State lawmakers will vote this week on whether to accept a deal that would give 18 towns about $540,000 in back tax payments. A state House and Senate committee of conference approved a measure addressing back payments from Massachusetts to towns along the Merrimack and Connecticut River watersheds on Friday.
The towns gave up land for flood control decades ago in exchange for both states agreeing to make up the towns’ lost tax revenue. But Massachusetts hasn't kept up on the payments for years. In a recent settlement, the Bay State agreed to return more than $1 million to New Hampshire.
Peterborough Representative Peter Leishman sits on the House Finance Committee and was part of the committee of conference. He says although New Hampshire has typically picked up the slack for Massachusetts, it stopped during the 2012 and 2013 budget. He says the money over those years won’t be fully paid back under this deal.
The Senate wanted to distribute the whole settlement to communities this session but, “The House felt that we should at least make the communities whole for 2012," Leishman says. "And this past legislative budget, both the Senate and the House approved in making the payments to the communities in both ’14, which has already been sent, and ’15.”
Under the compromise, half of the settlement will go to the state’s general fund. And towns just won’t get last year’s payment. Leishman says lower than projected tax revenue this spring and a recent court ruling overturning the Medicaid Enhancement Tax were among the reasons the House pushed to keep half of the settlement in state coffers.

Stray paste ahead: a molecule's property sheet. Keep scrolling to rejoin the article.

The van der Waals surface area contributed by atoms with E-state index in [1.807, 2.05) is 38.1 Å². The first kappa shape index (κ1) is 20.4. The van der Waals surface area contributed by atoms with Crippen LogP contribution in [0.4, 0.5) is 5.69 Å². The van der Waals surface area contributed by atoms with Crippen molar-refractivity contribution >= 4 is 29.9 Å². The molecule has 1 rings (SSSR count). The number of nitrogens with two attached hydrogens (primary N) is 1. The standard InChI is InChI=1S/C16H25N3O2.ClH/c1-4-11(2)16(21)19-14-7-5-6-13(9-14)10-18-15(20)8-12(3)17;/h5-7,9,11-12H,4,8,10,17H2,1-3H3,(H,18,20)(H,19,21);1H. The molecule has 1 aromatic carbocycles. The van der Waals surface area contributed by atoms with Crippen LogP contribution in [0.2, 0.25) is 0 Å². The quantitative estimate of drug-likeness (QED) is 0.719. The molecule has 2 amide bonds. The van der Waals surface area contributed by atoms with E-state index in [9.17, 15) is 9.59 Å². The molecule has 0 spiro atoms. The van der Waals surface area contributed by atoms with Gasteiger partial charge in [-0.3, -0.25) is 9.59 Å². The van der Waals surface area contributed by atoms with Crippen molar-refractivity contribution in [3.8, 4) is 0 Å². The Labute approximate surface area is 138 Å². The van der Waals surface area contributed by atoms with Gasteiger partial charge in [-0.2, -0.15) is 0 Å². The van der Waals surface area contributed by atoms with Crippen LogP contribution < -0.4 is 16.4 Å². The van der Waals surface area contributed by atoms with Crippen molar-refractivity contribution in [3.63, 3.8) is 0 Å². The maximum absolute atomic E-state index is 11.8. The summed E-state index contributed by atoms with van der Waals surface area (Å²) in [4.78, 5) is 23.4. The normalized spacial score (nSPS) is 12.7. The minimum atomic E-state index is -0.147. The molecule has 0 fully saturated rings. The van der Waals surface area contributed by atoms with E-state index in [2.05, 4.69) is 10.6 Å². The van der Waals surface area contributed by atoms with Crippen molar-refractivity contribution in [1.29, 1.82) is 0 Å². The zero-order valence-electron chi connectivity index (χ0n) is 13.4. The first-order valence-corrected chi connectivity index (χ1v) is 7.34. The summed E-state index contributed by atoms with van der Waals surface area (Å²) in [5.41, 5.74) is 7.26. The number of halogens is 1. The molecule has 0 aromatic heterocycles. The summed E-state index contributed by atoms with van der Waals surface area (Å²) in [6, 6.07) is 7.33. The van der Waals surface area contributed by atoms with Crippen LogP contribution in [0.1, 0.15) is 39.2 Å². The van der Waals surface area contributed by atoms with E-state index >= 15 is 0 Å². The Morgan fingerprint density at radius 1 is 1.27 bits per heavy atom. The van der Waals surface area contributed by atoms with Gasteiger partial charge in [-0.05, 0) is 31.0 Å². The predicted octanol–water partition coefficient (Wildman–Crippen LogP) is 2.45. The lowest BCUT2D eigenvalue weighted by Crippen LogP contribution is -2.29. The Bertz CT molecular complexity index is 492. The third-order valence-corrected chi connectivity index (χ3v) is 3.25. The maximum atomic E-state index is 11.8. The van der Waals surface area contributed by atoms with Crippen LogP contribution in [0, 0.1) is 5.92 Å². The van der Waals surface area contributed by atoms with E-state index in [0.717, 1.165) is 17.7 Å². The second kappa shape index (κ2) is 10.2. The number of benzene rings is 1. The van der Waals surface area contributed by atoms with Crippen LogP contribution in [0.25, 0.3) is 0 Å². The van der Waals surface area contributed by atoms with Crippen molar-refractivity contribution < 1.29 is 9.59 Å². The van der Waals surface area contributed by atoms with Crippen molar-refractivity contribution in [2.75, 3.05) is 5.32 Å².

"And the state of Massachusetts, even as we speak, is still owing the state about $2.9 million, I think it is, in payments that the state has already sent out to the affected communities," he says.
The settlement focused on the 14 communities in the Merrimack River watershed that signed a flood control compact with Massachusetts and New Hampshire back in the 1950s. As part of the deal with the Senate, the House added four Connecticut River towns that were part of a similar bi-state deal, and had also not received payments from Massachusetts.
The measure, which was an amendment tacked onto a heating fuel pre-pay contract bill, affects towns such as Hopkinton, Henniker, and Weare, to name a few.